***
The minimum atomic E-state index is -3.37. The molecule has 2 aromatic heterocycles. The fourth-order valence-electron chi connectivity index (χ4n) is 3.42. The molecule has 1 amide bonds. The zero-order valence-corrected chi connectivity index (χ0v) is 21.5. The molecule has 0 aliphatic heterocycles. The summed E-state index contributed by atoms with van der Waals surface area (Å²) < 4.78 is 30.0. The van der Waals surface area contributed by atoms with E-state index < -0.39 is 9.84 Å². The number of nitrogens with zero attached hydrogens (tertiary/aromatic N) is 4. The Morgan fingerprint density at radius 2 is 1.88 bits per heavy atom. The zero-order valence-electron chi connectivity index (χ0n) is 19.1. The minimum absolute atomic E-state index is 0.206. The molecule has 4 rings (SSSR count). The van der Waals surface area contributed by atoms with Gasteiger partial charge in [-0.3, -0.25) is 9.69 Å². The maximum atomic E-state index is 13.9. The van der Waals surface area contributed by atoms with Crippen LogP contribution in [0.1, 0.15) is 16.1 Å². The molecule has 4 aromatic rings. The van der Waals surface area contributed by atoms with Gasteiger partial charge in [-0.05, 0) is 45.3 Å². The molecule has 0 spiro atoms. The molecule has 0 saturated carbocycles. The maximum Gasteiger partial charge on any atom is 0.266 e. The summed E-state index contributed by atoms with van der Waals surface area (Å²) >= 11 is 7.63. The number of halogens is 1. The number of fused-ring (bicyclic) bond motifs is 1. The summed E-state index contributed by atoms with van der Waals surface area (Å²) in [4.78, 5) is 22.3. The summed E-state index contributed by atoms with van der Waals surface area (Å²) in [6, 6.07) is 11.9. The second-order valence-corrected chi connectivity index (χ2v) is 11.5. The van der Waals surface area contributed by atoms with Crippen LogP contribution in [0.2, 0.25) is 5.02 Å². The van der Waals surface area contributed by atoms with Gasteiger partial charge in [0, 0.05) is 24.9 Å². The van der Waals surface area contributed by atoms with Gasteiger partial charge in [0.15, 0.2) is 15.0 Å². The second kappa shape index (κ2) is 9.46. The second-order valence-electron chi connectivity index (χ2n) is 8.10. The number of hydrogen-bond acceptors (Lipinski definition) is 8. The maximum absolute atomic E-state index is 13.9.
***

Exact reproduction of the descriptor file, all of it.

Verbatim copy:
The minimum atomic E-state index is -3.37. The molecule has 2 aromatic heterocycles. The fourth-order valence-electron chi connectivity index (χ4n) is 3.42. The molecule has 1 amide bonds. The zero-order valence-corrected chi connectivity index (χ0v) is 21.5. The molecule has 0 aliphatic heterocycles. The summed E-state index contributed by atoms with van der Waals surface area (Å²) < 4.78 is 30.0. The van der Waals surface area contributed by atoms with E-state index < -0.39 is 9.84 Å². The number of nitrogens with zero attached hydrogens (tertiary/aromatic N) is 4. The Morgan fingerprint density at radius 2 is 1.88 bits per heavy atom. The zero-order valence-electron chi connectivity index (χ0n) is 19.1. The minimum absolute atomic E-state index is 0.206. The molecule has 4 rings (SSSR count). The van der Waals surface area contributed by atoms with Gasteiger partial charge in [-0.3, -0.25) is 9.69 Å². The maximum atomic E-state index is 13.9. The van der Waals surface area contributed by atoms with Crippen LogP contribution in [0.1, 0.15) is 16.1 Å². The molecule has 4 aromatic rings. The van der Waals surface area contributed by atoms with Gasteiger partial charge in [-0.05, 0) is 45.3 Å². The molecule has 0 spiro atoms. The molecule has 0 saturated carbocycles. The maximum Gasteiger partial charge on any atom is 0.266 e. The summed E-state index contributed by atoms with van der Waals surface area (Å²) >= 11 is 7.63. The number of halogens is 1. The number of fused-ring (bicyclic) bond motifs is 1. The summed E-state index contributed by atoms with van der Waals surface area (Å²) in [4.78, 5) is 22.3. The summed E-state index contributed by atoms with van der Waals surface area (Å²) in [6, 6.07) is 11.9. The second-order valence-corrected chi connectivity index (χ2v) is 11.5. The van der Waals surface area contributed by atoms with Crippen LogP contribution in [0.2, 0.25) is 5.02 Å². The van der Waals surface area contributed by atoms with Gasteiger partial charge in [0, 0.05) is 24.9 Å². The van der Waals surface area contributed by atoms with Gasteiger partial charge in [0.15, 0.2) is 15.0 Å². The second kappa shape index (κ2) is 9.46. The second-order valence-electron chi connectivity index (χ2n) is 8.10. The number of hydrogen-bond acceptors (Lipinski definition) is 8. The maximum absolute atomic E-state index is 13.9.